Working with thousands of expectant couples over the last 20 years (yikes!), I’ve repeatedly heard moms complain that they can’t get their partners to read much about labor and birth. At the same time, I’ve seen so many dads want to be a hero at the birth of their baby (or at least be more of a help than a hindrance) but feeling anxious that they won't be able to pull it off and unsure how to improve the chances that they will. It’s something I’ve always tried to address in the birth classes I teach, but not every partner in every couple has the time to come to classes – and the partners who do make it often want something to take home and read.
That got me looking at the books available for birth partners and I realized that although they were full of important information, most made it way too hard to pull out simple, practical tips that could make all the difference in supporting a laboring mom. Others just seemed embarrassed by the whole topic and lapsed in a kind of bro-jokiness that my dad clients would tell me just got in the way and made them feel condescended to.
So that’s why, with the help of friend and former doula client dad, Simon, I began writing "Deliver! A Concise Guide to Helping the Woman you Love Through Labor.”
The idea is right there in the title: it’s a straightforward, quick-reading "field guide" to helping a mom and her baby have the most successful birth possible. Births can and do happen in all kinds of ways. But we know that couples are far more likely to look back on the event as a positive experience if the mom felt truly supported during it. Birth partners now have a primer for helping a mom feel supported during labor. And if they can do that, dads – or any other birth partner, like a girlfriend, wife, sister, or mom – can actually be the “heroes” they were hoping to be.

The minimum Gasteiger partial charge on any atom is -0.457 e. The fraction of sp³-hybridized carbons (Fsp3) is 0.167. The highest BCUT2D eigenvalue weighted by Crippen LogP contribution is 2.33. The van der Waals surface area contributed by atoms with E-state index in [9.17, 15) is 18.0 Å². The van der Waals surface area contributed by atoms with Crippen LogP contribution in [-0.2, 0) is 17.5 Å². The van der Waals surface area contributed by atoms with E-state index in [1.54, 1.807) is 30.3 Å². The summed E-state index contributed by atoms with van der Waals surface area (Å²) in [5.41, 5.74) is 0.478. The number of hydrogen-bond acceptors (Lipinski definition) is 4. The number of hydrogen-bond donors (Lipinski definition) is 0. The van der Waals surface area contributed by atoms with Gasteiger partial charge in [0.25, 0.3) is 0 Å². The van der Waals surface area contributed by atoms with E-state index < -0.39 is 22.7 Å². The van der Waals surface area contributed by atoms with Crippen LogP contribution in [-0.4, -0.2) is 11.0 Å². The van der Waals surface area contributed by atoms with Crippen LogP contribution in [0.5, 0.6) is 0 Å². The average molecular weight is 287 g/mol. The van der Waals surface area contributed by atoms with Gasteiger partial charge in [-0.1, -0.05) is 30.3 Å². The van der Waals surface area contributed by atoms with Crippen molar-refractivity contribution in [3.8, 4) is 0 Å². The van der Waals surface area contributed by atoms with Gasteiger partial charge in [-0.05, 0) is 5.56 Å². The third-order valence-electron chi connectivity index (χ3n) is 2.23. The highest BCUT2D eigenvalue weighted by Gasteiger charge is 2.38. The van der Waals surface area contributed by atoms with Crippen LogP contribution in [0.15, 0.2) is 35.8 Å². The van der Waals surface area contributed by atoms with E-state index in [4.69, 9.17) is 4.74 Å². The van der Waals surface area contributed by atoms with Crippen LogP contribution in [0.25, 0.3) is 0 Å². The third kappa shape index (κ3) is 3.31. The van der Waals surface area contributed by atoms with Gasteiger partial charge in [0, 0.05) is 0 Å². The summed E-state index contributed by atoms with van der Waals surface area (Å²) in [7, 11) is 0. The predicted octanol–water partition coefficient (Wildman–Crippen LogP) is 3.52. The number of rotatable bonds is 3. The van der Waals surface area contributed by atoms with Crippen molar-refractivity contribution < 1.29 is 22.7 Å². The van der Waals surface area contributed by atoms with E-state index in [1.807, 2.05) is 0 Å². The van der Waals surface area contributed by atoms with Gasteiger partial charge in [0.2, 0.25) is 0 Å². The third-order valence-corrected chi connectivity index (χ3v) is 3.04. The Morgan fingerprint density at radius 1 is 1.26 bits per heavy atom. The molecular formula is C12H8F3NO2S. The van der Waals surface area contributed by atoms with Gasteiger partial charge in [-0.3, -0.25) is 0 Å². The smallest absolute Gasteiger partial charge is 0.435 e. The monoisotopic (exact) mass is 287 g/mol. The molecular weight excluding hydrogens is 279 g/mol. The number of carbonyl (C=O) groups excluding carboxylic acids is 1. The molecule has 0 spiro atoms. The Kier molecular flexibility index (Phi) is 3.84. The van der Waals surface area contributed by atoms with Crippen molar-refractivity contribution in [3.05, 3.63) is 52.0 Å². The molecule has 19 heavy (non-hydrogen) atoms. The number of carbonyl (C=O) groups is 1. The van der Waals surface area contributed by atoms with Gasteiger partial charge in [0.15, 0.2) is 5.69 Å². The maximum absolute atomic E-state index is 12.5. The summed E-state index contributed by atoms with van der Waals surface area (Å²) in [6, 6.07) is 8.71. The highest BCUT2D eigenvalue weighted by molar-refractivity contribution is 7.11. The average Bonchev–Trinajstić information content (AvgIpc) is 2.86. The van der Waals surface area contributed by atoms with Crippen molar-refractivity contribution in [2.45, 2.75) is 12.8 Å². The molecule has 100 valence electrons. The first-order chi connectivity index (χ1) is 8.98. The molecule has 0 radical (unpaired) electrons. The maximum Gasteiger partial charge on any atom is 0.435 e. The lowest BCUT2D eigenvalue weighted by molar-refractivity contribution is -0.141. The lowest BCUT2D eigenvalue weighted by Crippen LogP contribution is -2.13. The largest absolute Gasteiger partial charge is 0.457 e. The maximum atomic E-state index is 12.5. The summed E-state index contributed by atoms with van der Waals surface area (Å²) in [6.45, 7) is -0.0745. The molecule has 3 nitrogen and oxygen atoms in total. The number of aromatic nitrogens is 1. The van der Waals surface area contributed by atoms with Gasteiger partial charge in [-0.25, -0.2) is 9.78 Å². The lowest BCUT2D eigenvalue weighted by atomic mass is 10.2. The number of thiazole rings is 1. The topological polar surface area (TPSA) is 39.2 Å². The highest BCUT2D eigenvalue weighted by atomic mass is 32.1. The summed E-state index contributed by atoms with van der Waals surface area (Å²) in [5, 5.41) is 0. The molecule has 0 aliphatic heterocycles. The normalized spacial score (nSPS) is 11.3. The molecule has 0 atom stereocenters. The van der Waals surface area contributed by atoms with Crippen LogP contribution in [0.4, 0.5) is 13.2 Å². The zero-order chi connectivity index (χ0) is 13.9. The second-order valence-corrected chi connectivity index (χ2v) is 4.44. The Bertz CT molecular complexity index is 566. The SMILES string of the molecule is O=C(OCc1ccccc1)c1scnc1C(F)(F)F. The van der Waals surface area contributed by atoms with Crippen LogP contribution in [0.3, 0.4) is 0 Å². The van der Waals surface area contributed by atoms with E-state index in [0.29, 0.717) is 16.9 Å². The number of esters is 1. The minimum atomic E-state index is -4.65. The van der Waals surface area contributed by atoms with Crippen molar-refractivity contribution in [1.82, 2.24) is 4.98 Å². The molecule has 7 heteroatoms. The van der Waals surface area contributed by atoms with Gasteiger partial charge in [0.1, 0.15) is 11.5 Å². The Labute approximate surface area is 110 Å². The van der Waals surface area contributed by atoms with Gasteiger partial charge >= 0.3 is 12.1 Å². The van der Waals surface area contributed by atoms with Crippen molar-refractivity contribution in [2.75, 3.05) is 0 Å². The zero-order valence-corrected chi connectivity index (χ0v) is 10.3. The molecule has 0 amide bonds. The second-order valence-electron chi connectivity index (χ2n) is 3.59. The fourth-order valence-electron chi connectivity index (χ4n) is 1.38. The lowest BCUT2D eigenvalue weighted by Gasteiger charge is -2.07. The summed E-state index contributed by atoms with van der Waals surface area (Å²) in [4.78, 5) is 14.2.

Our book covers:
- How to prepare for the big day.
- How to know when to go to the hospital.
- How to keep her comfortable with simple massage techniques and positions.
- Communicating with the hospital staff.
- Staying calm through surprises.
- And a fair amount more …
“Deliver!” doesn’t substitute for the professionals moms usually have with them: an OBGYN, nurse, doula, or midwife. But it supplements their essential work.
This is actually more important than you might think. Research tells us that positive birth experiences go a long way to ensuring a smooth adjustment to parenthood for both a mom and her life partner.
The bottom line is as concise as the book: if you’re planning to help a mom through labor and want to shift from being an anxious spectator to an active supporter who makes things better, this book’s for you. I’ve seen so many birth partners prove that they can do it, and I know how much of a difference it makes when a mom and her partner feel like they made it through one of life’s biggest moments together.
You can learn more about Julie here.